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Glenis Willmott (UK)

MEPs speak out on dementia

During this time of economic crisis it is vital that we have a strong public health programme from the EU.  It's not just financial problems that we're facing, people's health is suffering too.  In Greece the suicide rate has increased by 40% over the last year.  In my own country we are seeing our National Health System pulled apart. 

And while the economic crisis loudly rumbles on, a much quieter crisis is happening around us, in every country in the European Union.  Our populations are ageing, and with that comes more and more people suffering from neurodegenerative diseases.  Already over 35 million people are living with Alzheimer's disease and other dementias worldwide.  The World Health Organisation estimate that this number will double by 2030, and triple by 2050. 

The Health for Growth Programme will be vital in helping EU countries face up to this huge challenge.  Of course each government has responsibility for their own healthcare system and how they care for their aging population.  But by working at EU level we can provide real added value.

The first step is something that seems really simple; we need to share data about dementia.  Because before you can really tackle a disease you need to know all the key facts about it; how many people are suffering from Alzheimer's and other dementias, at what stage in the disease they were diagnosed, what different types of treatment they are receiving, who is caring for them.  If this data is collected in a similar way, allowing EU countries to share and compare their results, it is a huge first step in understanding dementia in Europe.

Our next step is to co-ordinate our research into the disease, something that has already begun with the Joint Programming Initiative, the first of its kind in the EU.  Although research projects themselves will be funded with other EU money, the Health for Growth Programme can provide a framework to pull this research together and use it in the best interest of dementia patients.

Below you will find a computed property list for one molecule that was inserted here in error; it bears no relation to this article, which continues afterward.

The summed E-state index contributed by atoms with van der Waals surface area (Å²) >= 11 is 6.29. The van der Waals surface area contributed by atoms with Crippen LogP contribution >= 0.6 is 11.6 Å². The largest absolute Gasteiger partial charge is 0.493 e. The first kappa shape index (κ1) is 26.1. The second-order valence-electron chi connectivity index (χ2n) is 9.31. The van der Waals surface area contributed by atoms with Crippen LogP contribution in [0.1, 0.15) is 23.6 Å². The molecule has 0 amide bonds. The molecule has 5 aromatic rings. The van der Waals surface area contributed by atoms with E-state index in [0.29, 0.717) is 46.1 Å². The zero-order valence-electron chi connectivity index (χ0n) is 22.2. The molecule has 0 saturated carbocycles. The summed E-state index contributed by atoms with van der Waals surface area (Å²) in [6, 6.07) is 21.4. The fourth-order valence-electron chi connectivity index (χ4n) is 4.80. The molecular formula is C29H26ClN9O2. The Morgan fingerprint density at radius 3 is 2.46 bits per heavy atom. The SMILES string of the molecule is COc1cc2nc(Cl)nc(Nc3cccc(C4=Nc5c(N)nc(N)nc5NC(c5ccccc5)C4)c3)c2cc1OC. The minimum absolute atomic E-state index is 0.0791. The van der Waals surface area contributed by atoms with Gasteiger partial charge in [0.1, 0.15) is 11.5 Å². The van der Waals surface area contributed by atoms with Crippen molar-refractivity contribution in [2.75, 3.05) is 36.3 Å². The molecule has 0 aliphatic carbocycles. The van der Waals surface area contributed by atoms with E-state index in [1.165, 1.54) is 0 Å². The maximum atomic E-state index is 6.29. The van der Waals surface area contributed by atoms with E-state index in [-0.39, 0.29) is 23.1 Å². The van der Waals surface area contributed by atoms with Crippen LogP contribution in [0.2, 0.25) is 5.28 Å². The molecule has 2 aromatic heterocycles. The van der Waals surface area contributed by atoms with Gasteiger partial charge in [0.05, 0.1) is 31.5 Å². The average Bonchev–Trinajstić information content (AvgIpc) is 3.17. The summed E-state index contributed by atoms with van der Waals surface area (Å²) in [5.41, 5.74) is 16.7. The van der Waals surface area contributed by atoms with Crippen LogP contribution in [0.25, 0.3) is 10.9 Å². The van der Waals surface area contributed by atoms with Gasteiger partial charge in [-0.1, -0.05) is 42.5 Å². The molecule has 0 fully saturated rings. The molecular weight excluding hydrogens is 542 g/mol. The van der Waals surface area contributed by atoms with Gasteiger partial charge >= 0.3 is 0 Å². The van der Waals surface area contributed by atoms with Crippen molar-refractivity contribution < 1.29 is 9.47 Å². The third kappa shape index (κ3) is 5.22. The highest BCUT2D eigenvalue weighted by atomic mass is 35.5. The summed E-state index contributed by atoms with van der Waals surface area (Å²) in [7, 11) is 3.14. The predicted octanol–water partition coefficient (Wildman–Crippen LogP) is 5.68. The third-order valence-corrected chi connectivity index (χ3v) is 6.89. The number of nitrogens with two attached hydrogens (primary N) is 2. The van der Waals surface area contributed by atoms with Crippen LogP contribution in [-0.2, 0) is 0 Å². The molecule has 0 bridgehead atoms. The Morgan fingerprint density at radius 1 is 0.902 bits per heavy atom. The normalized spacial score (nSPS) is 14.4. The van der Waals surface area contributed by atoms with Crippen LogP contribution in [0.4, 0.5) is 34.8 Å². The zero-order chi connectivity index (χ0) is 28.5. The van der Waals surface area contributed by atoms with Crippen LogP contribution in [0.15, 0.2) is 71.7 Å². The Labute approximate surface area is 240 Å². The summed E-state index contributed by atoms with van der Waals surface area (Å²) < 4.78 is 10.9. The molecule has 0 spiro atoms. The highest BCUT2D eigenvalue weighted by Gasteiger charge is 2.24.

And finally, with the data and the research behind us, we have to look at policies.  How can we make sure people are diagnosed early with the disease?  How do we ease the burden on the loved ones of the patient?  How do we remove the stigma from dementia?  While these decisions are made at a national level, the Health for Growth Programme can provide a forum for national experts to share their experiences of what works well, and what has gone wrong.  This work has begun under the ALCOVE Joint Action Programme, and should continue in the future, with funding from the Health for Growth Programme. Together, European countries can find the way to tackle the challenges posed by Alzheimer's and other dementias.

The Health for Growth Programme is not perfect as it stands.  The name alone is a big problem, because health should not be about growing our economies.  But that aside, we can achieve something with this Programme. Of course the modest funding cannot get very far on its own; we need commitment from governments, researchers, medical professionals, patient groups and NGOs. But this is an opportunity for us to come together to take on one of the biggest challenges we face. 

 

 
 

Last Updated: Tuesday 03 July 2012

 

 
 

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